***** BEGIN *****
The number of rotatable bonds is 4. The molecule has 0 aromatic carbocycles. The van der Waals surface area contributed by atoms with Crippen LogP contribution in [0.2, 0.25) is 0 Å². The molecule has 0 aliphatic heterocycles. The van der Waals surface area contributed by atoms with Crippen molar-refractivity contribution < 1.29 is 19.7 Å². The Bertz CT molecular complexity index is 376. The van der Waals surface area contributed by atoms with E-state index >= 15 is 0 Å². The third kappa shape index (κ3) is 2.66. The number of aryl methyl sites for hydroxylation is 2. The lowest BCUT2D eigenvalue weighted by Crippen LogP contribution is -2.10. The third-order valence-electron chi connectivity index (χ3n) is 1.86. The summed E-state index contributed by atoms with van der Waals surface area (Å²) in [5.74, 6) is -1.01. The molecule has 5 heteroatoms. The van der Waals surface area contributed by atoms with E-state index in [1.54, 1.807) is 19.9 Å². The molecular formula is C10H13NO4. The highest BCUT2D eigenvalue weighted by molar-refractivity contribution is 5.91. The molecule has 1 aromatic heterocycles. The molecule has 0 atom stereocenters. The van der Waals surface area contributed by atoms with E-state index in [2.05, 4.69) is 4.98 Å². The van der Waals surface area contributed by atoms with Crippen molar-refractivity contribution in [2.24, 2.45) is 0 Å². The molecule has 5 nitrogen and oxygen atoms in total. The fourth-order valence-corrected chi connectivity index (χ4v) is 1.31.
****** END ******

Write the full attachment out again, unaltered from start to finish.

The number of rotatable bonds is 4. The molecule has 0 aromatic carbocycles. The van der Waals surface area contributed by atoms with Crippen LogP contribution in [0.2, 0.25) is 0 Å². The molecule has 0 aliphatic heterocycles. The van der Waals surface area contributed by atoms with Crippen molar-refractivity contribution < 1.29 is 19.7 Å². The Bertz CT molecular complexity index is 376. The van der Waals surface area contributed by atoms with E-state index >= 15 is 0 Å². The third kappa shape index (κ3) is 2.66. The number of aryl methyl sites for hydroxylation is 2. The lowest BCUT2D eigenvalue weighted by Crippen LogP contribution is -2.10. The third-order valence-electron chi connectivity index (χ3n) is 1.86. The summed E-state index contributed by atoms with van der Waals surface area (Å²) in [5.74, 6) is -1.01. The molecule has 5 heteroatoms. The van der Waals surface area contributed by atoms with E-state index in [1.54, 1.807) is 19.9 Å². The molecular formula is C10H13NO4. The highest BCUT2D eigenvalue weighted by molar-refractivity contribution is 5.91. The molecule has 1 aromatic heterocycles. The molecule has 0 atom stereocenters. The van der Waals surface area contributed by atoms with E-state index in [2.05, 4.69) is 4.98 Å². The van der Waals surface area contributed by atoms with Crippen molar-refractivity contribution in [2.24, 2.45) is 0 Å². The molecule has 5 nitrogen and oxygen atoms in total. The fourth-order valence-corrected chi connectivity index (χ4v) is 1.31.